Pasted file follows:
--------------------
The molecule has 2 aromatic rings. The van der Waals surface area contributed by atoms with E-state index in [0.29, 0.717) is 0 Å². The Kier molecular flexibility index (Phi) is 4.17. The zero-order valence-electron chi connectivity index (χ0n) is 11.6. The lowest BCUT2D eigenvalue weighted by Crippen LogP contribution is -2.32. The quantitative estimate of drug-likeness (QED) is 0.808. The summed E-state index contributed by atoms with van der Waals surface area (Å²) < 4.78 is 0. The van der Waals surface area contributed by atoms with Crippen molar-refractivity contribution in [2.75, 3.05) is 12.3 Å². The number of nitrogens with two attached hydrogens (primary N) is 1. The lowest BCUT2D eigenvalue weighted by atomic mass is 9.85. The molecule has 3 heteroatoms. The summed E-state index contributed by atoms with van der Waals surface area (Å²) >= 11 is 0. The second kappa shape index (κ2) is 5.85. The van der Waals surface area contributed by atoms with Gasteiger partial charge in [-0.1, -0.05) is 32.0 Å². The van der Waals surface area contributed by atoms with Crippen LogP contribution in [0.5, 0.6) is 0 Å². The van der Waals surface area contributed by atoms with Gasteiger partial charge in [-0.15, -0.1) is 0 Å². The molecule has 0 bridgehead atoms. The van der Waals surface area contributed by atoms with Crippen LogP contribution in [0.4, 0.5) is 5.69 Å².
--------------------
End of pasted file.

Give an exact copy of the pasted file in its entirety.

The molecule has 2 aromatic rings. The van der Waals surface area contributed by atoms with E-state index in [0.29, 0.717) is 0 Å². The Kier molecular flexibility index (Phi) is 4.17. The zero-order valence-electron chi connectivity index (χ0n) is 11.6. The lowest BCUT2D eigenvalue weighted by Crippen LogP contribution is -2.32. The quantitative estimate of drug-likeness (QED) is 0.808. The summed E-state index contributed by atoms with van der Waals surface area (Å²) < 4.78 is 0. The van der Waals surface area contributed by atoms with Crippen molar-refractivity contribution in [2.75, 3.05) is 12.3 Å². The number of nitrogens with two attached hydrogens (primary N) is 1. The lowest BCUT2D eigenvalue weighted by atomic mass is 9.85. The molecule has 3 heteroatoms. The summed E-state index contributed by atoms with van der Waals surface area (Å²) >= 11 is 0. The second kappa shape index (κ2) is 5.85. The van der Waals surface area contributed by atoms with Gasteiger partial charge in [-0.1, -0.05) is 32.0 Å². The van der Waals surface area contributed by atoms with Crippen LogP contribution in [0.5, 0.6) is 0 Å². The van der Waals surface area contributed by atoms with Gasteiger partial charge in [-0.15, -0.1) is 0 Å². The molecule has 0 bridgehead atoms. The van der Waals surface area contributed by atoms with Crippen LogP contribution in [0.4, 0.5) is 5.69 Å².